Most U.S. combat troops have come home and Iraq is now a functioning democracy. Illegal Mexican migrants are no longer slipping across the border into the U.S., and the American economy has enjoyed several years of robust economic growth. Taxes are lower and the public school system is much improved. While avoiding the horrors of universal health care, Americans now have greater access to health care than at any other time in history.

In a disembodied way, McCain was serene, cheerful, and spooky. Because his forecasts are so absurdly out of keeping with reality, I have to assume that he's on something. I'm going to check with my doctor to see if I can get some.

Monday, May 05, 2008

What it Means When Hillary Clinton Says: “We Could Totally Obliterate Them (Iran)”

Hillary Clinton has been chastised by many including the editorial page of the New York Times for saying that if Iran attacked Israel "we could totally obliterate them." Her comment on Iran, which she refuses to retract, has been explained by some as the desperate effort of a losing candidate to fall back on populist hyperbole to defeat her opponent.

Chastising and explaining are not enough. Clinton's threat was criminal. If a major leader in any other country talked about obliterating a country, that leader would be condemned as contemplating mass murder, even genocide. The word "obliterate" extends far beyond the usual American bluster about promoting "regime change" in this or that country, and that bluster has opened the way for invasions and the deaths of tens of thousands of people.

  When the would be leader of the only nation ever to drop atomic bombs on human beings threatens the obliteration of a country through the use of nuclear weapons----what else could her remarks possibly mean---the world is awakened to the ultimate meaning of the American Empire. It is a military empire that is capable of killing every man, woman and child on earth. At a time when the economic power of the empire is in serious decline and its conventional forces are failing to win wars in Afghanistan and Iraq, the nuclear threat is the trump card, the card that makes us all pay attention.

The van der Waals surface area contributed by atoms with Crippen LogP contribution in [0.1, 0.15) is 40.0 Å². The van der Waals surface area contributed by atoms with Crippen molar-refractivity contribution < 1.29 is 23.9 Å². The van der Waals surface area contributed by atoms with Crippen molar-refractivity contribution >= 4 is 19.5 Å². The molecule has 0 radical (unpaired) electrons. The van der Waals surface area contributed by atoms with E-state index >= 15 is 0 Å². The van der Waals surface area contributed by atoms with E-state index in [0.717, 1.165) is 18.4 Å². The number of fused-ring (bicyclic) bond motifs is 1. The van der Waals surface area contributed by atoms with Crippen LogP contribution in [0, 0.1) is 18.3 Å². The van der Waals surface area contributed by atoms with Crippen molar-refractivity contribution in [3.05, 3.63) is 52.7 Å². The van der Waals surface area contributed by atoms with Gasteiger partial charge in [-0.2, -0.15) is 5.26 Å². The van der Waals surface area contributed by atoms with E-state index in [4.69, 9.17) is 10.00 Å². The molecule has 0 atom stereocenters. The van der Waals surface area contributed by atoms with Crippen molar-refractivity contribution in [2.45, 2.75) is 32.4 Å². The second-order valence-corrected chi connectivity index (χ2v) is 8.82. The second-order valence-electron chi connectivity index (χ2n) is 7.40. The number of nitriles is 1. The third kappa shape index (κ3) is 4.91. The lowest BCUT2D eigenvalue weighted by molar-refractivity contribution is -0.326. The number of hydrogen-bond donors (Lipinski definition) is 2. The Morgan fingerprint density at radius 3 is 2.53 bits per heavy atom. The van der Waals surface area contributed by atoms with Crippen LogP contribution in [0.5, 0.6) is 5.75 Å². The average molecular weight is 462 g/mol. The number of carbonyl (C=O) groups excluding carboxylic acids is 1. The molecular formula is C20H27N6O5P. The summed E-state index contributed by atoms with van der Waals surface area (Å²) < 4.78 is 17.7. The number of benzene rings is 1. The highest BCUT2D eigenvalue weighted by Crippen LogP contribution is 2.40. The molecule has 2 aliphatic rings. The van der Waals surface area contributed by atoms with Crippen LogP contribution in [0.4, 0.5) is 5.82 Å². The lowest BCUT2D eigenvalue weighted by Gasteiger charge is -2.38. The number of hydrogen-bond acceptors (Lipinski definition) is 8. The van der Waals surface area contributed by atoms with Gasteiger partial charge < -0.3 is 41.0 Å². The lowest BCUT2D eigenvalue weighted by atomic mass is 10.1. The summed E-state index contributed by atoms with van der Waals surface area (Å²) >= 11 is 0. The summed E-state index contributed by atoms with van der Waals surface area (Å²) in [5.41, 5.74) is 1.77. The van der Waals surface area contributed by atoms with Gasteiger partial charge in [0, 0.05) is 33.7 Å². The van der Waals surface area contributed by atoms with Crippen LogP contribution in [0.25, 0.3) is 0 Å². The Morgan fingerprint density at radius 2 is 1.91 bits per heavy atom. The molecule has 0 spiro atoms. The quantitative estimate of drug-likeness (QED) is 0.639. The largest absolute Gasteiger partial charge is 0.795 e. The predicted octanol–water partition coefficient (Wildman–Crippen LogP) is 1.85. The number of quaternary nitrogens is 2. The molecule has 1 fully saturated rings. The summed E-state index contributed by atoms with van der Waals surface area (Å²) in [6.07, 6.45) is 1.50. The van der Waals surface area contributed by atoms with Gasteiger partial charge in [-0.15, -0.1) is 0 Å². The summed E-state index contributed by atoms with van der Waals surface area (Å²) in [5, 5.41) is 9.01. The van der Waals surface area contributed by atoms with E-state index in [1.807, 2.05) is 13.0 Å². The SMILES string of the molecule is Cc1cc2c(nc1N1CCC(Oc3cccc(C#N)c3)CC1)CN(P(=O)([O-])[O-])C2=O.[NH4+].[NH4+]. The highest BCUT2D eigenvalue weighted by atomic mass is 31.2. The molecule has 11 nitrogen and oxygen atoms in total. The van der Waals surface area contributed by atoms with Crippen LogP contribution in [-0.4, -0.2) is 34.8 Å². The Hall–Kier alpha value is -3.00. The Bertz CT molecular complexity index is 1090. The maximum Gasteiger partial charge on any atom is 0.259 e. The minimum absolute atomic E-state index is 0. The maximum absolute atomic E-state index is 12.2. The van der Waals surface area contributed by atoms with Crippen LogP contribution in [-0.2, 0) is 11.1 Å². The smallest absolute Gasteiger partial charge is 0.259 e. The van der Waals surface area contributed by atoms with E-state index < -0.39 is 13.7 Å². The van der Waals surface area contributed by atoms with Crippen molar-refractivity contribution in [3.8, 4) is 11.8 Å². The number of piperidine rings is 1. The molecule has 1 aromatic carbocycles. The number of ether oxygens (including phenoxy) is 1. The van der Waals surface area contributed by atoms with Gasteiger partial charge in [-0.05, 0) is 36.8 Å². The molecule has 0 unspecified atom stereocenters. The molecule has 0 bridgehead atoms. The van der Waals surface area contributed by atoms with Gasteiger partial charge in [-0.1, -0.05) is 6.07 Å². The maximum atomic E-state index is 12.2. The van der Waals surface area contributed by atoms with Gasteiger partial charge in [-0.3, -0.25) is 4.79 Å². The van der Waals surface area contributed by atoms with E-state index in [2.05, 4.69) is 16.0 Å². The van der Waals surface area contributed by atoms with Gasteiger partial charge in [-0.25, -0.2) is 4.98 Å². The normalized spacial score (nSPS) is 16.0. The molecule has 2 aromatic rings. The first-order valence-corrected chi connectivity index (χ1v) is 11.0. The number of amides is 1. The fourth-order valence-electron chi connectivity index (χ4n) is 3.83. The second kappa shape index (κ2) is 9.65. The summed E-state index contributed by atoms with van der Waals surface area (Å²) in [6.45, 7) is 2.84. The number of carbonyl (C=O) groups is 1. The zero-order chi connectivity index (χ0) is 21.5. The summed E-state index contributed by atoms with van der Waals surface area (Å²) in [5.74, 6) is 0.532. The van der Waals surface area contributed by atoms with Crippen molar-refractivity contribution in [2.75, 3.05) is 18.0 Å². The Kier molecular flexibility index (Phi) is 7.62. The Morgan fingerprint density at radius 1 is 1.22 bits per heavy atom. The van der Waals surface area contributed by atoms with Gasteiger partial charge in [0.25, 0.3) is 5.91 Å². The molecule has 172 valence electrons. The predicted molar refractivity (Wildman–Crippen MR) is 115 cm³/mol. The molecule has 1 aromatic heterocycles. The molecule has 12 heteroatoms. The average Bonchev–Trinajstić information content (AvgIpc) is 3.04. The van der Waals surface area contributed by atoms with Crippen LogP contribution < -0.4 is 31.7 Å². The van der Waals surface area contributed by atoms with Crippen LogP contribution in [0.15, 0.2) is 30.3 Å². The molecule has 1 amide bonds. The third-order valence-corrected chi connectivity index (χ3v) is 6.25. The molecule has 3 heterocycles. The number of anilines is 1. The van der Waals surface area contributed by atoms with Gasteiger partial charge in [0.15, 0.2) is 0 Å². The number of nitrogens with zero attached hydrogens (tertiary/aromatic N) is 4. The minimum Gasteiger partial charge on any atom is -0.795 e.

In the 21st century, empires are dangerous beasts. Our survival literally depends on their good humour. Americans who wonder why so many people around the world don't trust their country need to understand that what appears to them as little more than a campaign tactic on Clinton's part, is a reminder to the world of a wholly unacceptable state of affairs.

Friday, May 02, 2008

America’s Energy Crisis: The Realities the Politicians Won’t Talk About

The United States faces a severe energy crisis that is compounding its broader economic and military predicaments. The highly visible tip of the energy crisis can be seen at the gas pumps where Americans are paying an average of $3.60 a gallon for regular gas this week.

On the campaign trail, Senators McCain, Clinton and Obama have been debating the 18.4 cent a gallon federal excise tax on gasoline. While McCain and Clinton want to remove the tax for the busy summer driving season, Obama correctly notes that this is a diversion from serious discussion of energy issues. Although the Illinois senator has a grip on reality on this minor issue, the major politicians are not telling Americans the hard truths about the energy crisis:

· Americans pay much lower gasoline prices than people in other industrialized countries. Their average price tag comes out to 95 cents a liter, which compares to $1.25 a liter, the average price this week in Canada. Looking further afield and going back to gallons, the U.S. price of $3.60 a gallon is low compared with the $7.60 paid in France. The difference in price between the U.S. and other advanced countries is a consequence of the lower gas taxes paid by Americans.
· Lower gasoline prices in the United States are one reason the American automobile fleet is so much less efficient than the fleet in other countries. The average American vehicle (there is a wide range depending on the vehicle) gets 22 miles to the gallon, compared with over 40 miles per gallon in the countries of the European Union, and over 45 miles to the gallon in Japan.